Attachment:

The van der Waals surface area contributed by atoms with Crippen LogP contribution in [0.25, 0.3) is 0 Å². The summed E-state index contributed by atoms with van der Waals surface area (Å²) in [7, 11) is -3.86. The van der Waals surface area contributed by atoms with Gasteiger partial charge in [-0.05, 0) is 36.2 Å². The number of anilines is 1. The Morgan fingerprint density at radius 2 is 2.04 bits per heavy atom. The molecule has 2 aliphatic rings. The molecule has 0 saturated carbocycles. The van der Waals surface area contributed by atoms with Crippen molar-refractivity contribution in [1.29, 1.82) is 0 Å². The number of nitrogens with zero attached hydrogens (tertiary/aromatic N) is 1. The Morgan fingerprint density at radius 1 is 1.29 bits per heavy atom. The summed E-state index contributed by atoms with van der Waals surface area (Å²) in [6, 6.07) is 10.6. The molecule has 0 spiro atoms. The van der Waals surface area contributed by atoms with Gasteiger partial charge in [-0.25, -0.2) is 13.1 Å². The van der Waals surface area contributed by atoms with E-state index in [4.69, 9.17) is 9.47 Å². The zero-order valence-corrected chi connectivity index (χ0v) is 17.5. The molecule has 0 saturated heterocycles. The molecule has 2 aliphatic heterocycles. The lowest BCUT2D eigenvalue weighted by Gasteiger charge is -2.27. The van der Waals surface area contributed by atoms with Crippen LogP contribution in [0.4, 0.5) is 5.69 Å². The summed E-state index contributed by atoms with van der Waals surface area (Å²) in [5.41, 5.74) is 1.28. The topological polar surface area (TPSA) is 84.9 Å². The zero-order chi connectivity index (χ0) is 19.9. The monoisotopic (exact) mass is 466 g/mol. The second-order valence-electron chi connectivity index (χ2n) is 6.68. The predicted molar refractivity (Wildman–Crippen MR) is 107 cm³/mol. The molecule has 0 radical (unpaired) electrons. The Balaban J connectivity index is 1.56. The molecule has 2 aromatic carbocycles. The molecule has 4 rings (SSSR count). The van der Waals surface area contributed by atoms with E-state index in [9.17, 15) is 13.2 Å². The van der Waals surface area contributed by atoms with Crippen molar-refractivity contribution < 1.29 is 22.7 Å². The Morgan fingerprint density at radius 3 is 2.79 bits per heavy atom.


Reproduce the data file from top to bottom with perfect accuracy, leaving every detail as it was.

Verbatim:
The van der Waals surface area contributed by atoms with Crippen LogP contribution in [0.25, 0.3) is 0 Å². The summed E-state index contributed by atoms with van der Waals surface area (Å²) in [7, 11) is -3.86. The van der Waals surface area contributed by atoms with Gasteiger partial charge in [-0.05, 0) is 36.2 Å². The number of anilines is 1. The Morgan fingerprint density at radius 2 is 2.04 bits per heavy atom. The molecule has 2 aliphatic rings. The molecule has 0 saturated carbocycles. The van der Waals surface area contributed by atoms with Crippen molar-refractivity contribution in [1.29, 1.82) is 0 Å². The number of nitrogens with zero attached hydrogens (tertiary/aromatic N) is 1. The Morgan fingerprint density at radius 1 is 1.29 bits per heavy atom. The summed E-state index contributed by atoms with van der Waals surface area (Å²) in [6, 6.07) is 10.6. The molecule has 0 spiro atoms. The van der Waals surface area contributed by atoms with Gasteiger partial charge in [-0.25, -0.2) is 13.1 Å². The van der Waals surface area contributed by atoms with E-state index in [4.69, 9.17) is 9.47 Å². The zero-order valence-corrected chi connectivity index (χ0v) is 17.5. The molecule has 0 saturated heterocycles. The molecule has 2 aliphatic heterocycles. The lowest BCUT2D eigenvalue weighted by Gasteiger charge is -2.27. The van der Waals surface area contributed by atoms with Crippen LogP contribution in [0.4, 0.5) is 5.69 Å². The summed E-state index contributed by atoms with van der Waals surface area (Å²) in [5.41, 5.74) is 1.28. The topological polar surface area (TPSA) is 84.9 Å². The zero-order chi connectivity index (χ0) is 19.9. The monoisotopic (exact) mass is 466 g/mol. The second-order valence-electron chi connectivity index (χ2n) is 6.68. The predicted molar refractivity (Wildman–Crippen MR) is 107 cm³/mol. The molecule has 0 radical (unpaired) electrons. The Balaban J connectivity index is 1.56. The molecule has 2 aromatic carbocycles. The molecule has 4 rings (SSSR count). The van der Waals surface area contributed by atoms with E-state index in [9.17, 15) is 13.2 Å². The van der Waals surface area contributed by atoms with Crippen molar-refractivity contribution < 1.29 is 22.7 Å². The Morgan fingerprint density at radius 3 is 2.79 bits per heavy atom.